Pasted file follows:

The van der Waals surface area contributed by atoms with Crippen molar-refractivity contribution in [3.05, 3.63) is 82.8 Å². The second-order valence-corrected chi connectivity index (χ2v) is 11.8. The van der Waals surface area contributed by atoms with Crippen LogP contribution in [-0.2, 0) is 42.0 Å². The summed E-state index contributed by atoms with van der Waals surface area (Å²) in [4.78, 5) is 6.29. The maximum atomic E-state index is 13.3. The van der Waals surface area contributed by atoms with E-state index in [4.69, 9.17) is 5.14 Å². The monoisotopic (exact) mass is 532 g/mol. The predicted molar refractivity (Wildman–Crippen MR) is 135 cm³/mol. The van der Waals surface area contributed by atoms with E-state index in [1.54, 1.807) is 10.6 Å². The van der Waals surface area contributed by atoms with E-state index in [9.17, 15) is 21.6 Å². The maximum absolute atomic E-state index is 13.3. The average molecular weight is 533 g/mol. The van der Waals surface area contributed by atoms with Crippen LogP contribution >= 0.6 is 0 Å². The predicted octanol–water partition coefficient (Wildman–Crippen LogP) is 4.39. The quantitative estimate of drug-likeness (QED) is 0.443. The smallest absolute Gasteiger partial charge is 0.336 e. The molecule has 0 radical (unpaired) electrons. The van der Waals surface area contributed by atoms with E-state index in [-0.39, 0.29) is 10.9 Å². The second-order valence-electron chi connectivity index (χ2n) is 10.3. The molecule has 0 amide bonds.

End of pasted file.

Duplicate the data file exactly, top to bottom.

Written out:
The van der Waals surface area contributed by atoms with Crippen molar-refractivity contribution in [3.05, 3.63) is 82.8 Å². The second-order valence-corrected chi connectivity index (χ2v) is 11.8. The van der Waals surface area contributed by atoms with Crippen LogP contribution in [-0.2, 0) is 42.0 Å². The summed E-state index contributed by atoms with van der Waals surface area (Å²) in [4.78, 5) is 6.29. The maximum atomic E-state index is 13.3. The van der Waals surface area contributed by atoms with E-state index in [4.69, 9.17) is 5.14 Å². The monoisotopic (exact) mass is 532 g/mol. The predicted molar refractivity (Wildman–Crippen MR) is 135 cm³/mol. The van der Waals surface area contributed by atoms with E-state index in [1.54, 1.807) is 10.6 Å². The van der Waals surface area contributed by atoms with E-state index in [9.17, 15) is 21.6 Å². The maximum absolute atomic E-state index is 13.3. The average molecular weight is 533 g/mol. The van der Waals surface area contributed by atoms with Crippen LogP contribution >= 0.6 is 0 Å². The predicted octanol–water partition coefficient (Wildman–Crippen LogP) is 4.39. The quantitative estimate of drug-likeness (QED) is 0.443. The smallest absolute Gasteiger partial charge is 0.336 e. The molecule has 0 radical (unpaired) electrons. The van der Waals surface area contributed by atoms with E-state index in [-0.39, 0.29) is 10.9 Å². The second-order valence-electron chi connectivity index (χ2n) is 10.3. The molecule has 0 amide bonds.